Firefighters battle South Valley Fire

Firefighters overnight “made good containment progress” on the South Valley Fire near Dufur, despite gusty and battling winds that remained strong through most of the night, according to fire officials’ statements issued Friday.

Northwesterly winds were dominant until early Friday when unexpected easterly winds pushed the fire out of the heavily fuel-loaded Larch and Pine Creek drainages on the west side of the fire. The fire jumped containment lines and established in lighter fuels, causing some fast runs. Fire crews, with support of farmers, were able to contain the fire utilizing the Heberlein and Winslow road systems along with dozers. All other sections of the fire are reported to look favorable going into today.

So far this summer, there have been 414 human-caused wildfires in Oregon and 873 human-caused wildfires in Washington. Firefighters responded Wednesday to a 300-foot grass fire along Frontage Road just west of Cascade Locks, and had it out in a half-hour.

In the South Valley Fire, Wasco County Sheriff has implemented Level 3 evacuation orders. For details on evacuation orders, visit Wasco County Sheriff’s Facebook page. The Bureau of Land Management will continue to keep Segment 3 of the Deschutes River corridor from Sandy Beach to Mack’s Canyon open unless conditions change for the worse.

Currently, there are no road closures in effect.

Here are further updates on the South Valley Fire:

There are 172 homes threatened by the fire with 516 people under a Level 3 evacuation. The Red Cross is available to provide shelter support to those displaced. Contact them at 1-888-680-1455.

The State Fire Marshal has stated that at least one structure has been lost. State Fire Marshal personnel are in the field determining the extent of the fire’s impact to structures.

The weather Friday is forecast to be slightly lower in temperature and higher humidity than yesterday, but forecasted winds can easily overcome that slight reprieve. Winds are the most influential weather factor determining fire behavior, especially in the lighter fuels that are dominant on this fire. The trend over the next few days is to return to hot and dry. A community meeting was scheduled at the Fort Dalles Readiness Center at 6 p.m. Friday, located at 402 E. Scenic Dr. in The Dalles. Fire managers and other local emergency services personnel will be available for a fire update and to answer any related questions.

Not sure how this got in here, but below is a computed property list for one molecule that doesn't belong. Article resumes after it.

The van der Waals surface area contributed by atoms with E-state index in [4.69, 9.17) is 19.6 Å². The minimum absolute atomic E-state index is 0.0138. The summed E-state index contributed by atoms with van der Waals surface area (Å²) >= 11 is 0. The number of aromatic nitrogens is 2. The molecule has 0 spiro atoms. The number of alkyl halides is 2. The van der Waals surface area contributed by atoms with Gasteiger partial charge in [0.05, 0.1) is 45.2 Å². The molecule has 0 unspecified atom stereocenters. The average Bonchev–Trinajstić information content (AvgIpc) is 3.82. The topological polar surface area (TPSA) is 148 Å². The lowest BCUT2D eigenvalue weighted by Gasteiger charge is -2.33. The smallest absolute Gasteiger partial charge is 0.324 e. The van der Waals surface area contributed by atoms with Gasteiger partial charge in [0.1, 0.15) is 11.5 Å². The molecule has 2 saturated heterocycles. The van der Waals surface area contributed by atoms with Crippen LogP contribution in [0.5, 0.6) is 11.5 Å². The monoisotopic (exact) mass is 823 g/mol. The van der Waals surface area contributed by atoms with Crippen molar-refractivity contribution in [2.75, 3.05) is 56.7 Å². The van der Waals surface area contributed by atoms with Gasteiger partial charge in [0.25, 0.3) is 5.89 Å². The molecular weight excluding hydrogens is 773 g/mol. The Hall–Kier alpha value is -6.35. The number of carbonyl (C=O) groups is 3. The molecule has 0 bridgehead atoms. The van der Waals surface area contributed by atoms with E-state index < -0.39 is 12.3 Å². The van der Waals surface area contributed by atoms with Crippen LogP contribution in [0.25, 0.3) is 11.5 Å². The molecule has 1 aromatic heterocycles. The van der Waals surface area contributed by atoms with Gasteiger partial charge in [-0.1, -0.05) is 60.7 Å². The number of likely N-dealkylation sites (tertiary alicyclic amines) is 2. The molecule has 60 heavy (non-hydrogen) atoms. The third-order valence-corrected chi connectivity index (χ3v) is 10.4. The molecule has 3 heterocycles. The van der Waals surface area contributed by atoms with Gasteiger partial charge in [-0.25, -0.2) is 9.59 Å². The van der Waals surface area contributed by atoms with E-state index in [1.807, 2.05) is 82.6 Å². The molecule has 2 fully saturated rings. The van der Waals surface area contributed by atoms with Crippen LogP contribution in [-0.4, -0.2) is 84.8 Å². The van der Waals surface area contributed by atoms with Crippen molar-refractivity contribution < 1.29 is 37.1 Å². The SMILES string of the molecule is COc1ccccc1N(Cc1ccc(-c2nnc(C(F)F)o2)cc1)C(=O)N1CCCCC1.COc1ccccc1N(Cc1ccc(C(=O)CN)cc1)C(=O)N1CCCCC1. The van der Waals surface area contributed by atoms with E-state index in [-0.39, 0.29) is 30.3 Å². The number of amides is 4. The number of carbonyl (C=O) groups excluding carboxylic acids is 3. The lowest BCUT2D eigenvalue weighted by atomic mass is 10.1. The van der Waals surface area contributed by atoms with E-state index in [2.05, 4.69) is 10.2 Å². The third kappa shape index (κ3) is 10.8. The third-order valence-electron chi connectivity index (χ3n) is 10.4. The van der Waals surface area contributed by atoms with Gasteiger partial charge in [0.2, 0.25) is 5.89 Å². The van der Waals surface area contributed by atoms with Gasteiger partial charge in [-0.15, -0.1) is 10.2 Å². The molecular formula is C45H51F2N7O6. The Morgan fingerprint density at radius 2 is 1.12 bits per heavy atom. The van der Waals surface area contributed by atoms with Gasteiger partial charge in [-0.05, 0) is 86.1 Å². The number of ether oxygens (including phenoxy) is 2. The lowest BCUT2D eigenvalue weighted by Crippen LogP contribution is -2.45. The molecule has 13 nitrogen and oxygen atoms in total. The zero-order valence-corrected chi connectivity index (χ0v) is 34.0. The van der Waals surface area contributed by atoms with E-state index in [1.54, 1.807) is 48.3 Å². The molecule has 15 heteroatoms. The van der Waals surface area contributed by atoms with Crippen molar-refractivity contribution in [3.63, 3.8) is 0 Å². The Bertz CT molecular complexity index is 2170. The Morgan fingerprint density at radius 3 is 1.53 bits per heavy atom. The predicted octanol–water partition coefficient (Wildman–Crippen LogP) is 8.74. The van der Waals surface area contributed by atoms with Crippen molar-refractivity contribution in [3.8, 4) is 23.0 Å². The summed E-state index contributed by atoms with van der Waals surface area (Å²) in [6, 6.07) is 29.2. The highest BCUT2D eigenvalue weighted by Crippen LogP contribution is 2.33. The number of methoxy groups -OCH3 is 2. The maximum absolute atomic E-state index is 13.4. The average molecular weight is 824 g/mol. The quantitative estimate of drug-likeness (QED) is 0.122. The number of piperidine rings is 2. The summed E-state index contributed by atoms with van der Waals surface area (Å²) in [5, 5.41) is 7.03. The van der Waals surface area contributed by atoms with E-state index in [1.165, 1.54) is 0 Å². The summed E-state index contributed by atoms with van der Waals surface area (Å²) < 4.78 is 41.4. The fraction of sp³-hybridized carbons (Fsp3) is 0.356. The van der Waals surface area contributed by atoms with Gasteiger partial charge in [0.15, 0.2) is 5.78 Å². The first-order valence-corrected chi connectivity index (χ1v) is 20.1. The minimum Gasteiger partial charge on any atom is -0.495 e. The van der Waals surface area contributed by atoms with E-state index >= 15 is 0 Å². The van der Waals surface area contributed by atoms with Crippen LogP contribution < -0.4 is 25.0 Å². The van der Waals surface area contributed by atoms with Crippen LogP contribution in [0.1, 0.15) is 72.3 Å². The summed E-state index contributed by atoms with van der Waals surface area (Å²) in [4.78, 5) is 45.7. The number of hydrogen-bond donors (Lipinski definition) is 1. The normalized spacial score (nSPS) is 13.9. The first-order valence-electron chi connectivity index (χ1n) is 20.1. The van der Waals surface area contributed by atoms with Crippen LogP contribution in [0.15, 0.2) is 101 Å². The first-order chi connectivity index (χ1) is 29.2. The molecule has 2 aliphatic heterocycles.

On Wednesday, Gov. Kate Brown approved a conflagration declaration for the South Valley Fire. At the time of the declaration 100 homes were threatened, and the fire was moving quickly toward highway 197.

Brown said. “Early reports are that this may be human caused. Oregonians need to use the utmost caution and remain safe, vigilant, and ensure they are honoring all fire restrictions. People traveling through the area should use extreme caution because of the smoke in the air.”

Currently, there are over 8,000 firefighters and support personnel battling wildfires in the Pacific Northwest. As of this morning, there are 16 large wildfires in Oregon and 6 large wildfires in Washington impacting over 185,000 acres.

Early next week, 85 firefighters and support personnel from Australia and New Zealand arrive in the Pacific Northwest to support suppression efforts. Positions include division supervisors, safety officers, task force leaders, strike team leaders, heavy equipment bosses, helicopter managers, helicopter crew members, structure protection specialists and liaison officers. These wildland fire management positions have been identified as “unable to fill” through the U.S. dispatch/coordination system on a daily basis in recent weeks.

In addition to the Australia and New Zealand support, two Canadian Convair 580 airtankers and a lead plane from Saskatchewan are currently assigned to support large fires in the Pacific Northwest. Canada and the United States have a long history of mutual support for fire operations, however at this time, Canada has a high level of fire activity to which most of their resources are currently committed.

Members of the Oregon and Washington National Guard and Air National Guard have joined the fire suppression and support effort in their respective states. More than 290 Oregon National Guard personnel are currently deployed to the Garner Complex and other incidents, and this number could climb to nearly 600 personnel this Friday. Washington National Guard has 125 personnel assigned to fires.

The National Preparedness Level remains at 5, the highest level, indicating a high level of wildfire activity and a high level of commitment of available wildfire suppression assets, such as firefighters, aircraft and engines. Weather and fuel conditions are predicted to continue to be conducive to wildfire ignitions and spread for the next few weeks.

Fire managers remind the public to “know before you go” what fire restrictions may be in place in the area you visiting. Many local units have campfire bans or restrictions in place. If campfires are allowed, make sure campfires are “dead out” and cold to the touch before leaving.

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